By: Dr. Deedra Mason
Visual health and ocular support continue to be not just the subject of growing research but also of a growing interest in supplement takers of all generations. As we become more and more reliant on our technology to stay connected to both the people we work with and play with, we increase our exposure to blue light which may be damaging over the long term.
Sources of blue light are not limited to just our devices either; artificial light contributes to our exposure. As we spend more and more time inside, we have to consider how our daily activities are “adding to” or “taking away” from the quality of life factors. While 60% of adult Americans spend greater than 5 hours per day cumulative on their devices and children spend on average 3 hours per day, we may be more productive, but we are likely to be more and more sedentary while also increasing the strain on our eyes due to the number of hours spent in front of our devices.
This daily strain on our eyes may manifest into a need for more light as you age, showing in difficulty reading and doing close work. Printed materials may become less clear, in part because the lens in your eye becomes less flexible over time. Additionally, you may see problems with glare particularly when driving, you may notice additional glare from headlights at night or sun reflecting off windshields or pavement during the day. Even changes in color perception may occur while the normally clear lens located inside your eye may start to discolor. This makes it harder to see and distinguish between certain color shades.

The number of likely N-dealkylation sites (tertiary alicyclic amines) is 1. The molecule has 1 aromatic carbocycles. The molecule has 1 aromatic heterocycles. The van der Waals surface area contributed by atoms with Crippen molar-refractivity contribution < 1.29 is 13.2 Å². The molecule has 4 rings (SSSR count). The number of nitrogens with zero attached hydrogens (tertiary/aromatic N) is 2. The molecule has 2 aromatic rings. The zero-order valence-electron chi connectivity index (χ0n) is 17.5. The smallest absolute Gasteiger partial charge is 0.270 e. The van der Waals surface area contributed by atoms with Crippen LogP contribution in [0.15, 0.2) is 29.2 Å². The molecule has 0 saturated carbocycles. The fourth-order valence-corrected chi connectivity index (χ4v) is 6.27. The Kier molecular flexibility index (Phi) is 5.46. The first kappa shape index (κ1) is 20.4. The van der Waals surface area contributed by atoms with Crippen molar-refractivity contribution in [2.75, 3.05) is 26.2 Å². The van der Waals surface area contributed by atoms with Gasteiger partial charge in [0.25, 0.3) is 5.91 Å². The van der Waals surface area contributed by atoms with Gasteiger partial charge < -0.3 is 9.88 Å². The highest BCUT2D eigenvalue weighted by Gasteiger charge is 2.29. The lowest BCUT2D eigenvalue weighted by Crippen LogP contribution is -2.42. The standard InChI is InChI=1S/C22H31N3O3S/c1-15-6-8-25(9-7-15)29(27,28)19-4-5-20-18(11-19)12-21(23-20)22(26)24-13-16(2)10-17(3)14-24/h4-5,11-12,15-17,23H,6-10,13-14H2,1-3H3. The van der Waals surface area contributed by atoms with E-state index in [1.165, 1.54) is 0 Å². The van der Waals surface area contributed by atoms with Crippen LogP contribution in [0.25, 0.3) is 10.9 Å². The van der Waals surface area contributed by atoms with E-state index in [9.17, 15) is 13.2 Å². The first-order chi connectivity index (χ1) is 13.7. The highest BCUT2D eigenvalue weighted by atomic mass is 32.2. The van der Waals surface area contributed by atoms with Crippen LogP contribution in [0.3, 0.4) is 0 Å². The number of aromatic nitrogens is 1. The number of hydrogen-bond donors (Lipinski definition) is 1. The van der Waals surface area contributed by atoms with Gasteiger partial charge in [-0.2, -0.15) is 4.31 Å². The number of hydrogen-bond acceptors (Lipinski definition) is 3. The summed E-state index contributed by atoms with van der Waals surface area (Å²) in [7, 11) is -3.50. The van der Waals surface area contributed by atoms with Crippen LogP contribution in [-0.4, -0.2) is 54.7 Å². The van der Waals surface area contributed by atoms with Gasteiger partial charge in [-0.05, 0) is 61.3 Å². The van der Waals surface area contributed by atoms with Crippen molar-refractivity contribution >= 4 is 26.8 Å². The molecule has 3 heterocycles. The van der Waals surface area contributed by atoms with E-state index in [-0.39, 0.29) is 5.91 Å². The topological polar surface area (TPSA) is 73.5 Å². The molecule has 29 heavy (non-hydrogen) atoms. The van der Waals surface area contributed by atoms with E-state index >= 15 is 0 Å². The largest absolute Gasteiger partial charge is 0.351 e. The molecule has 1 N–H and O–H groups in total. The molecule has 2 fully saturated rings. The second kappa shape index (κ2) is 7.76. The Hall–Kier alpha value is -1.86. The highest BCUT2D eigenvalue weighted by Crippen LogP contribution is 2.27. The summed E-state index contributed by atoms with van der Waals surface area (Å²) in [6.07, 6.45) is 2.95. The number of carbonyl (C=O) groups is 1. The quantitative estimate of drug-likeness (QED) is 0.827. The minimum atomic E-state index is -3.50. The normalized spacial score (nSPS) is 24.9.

Sounds pretty grim, does it not?
What you can do:
Several naturally occurring antioxidants can offer not just a significant defense from blue light but also support the need for antioxidants that can offset the growing physical demand on our eyes. These antioxidants are lutein, zeaxanthin, and astaxanthin. These natural ingredients find themselves in the carotenoid family and go by the name xanthophylls. These antioxidants are naturally derived and cannot be synthesized in the body, as such it is prudent to identify sources in both diet and supplementation that can meet the growing demand for our aging eyes. Many experts agree supplementation to the diet has become a necessity if you use more than two devices throughout your day.
Studies continue to show, one of the main benefits of the mixture of Lutein and zeaxanthin in ocular formulas was not just its benefits as a substitute for beta-carotene, which is contraindicated in high amounts, especially in smokers, but also for their benefits in blocking blue light. Lutein is a naturally occurring carotenoid found in many fresh fruits and vegetables that is one of only two carotenoids specifically located in the macula of the eye. It acts as an antioxidant to protect the eye from free radicals and supports macular pigment density, which is considered essential to protect the eye from blue light. Lutein acts almost like sunblock from both artificial as well as natural blue light waves.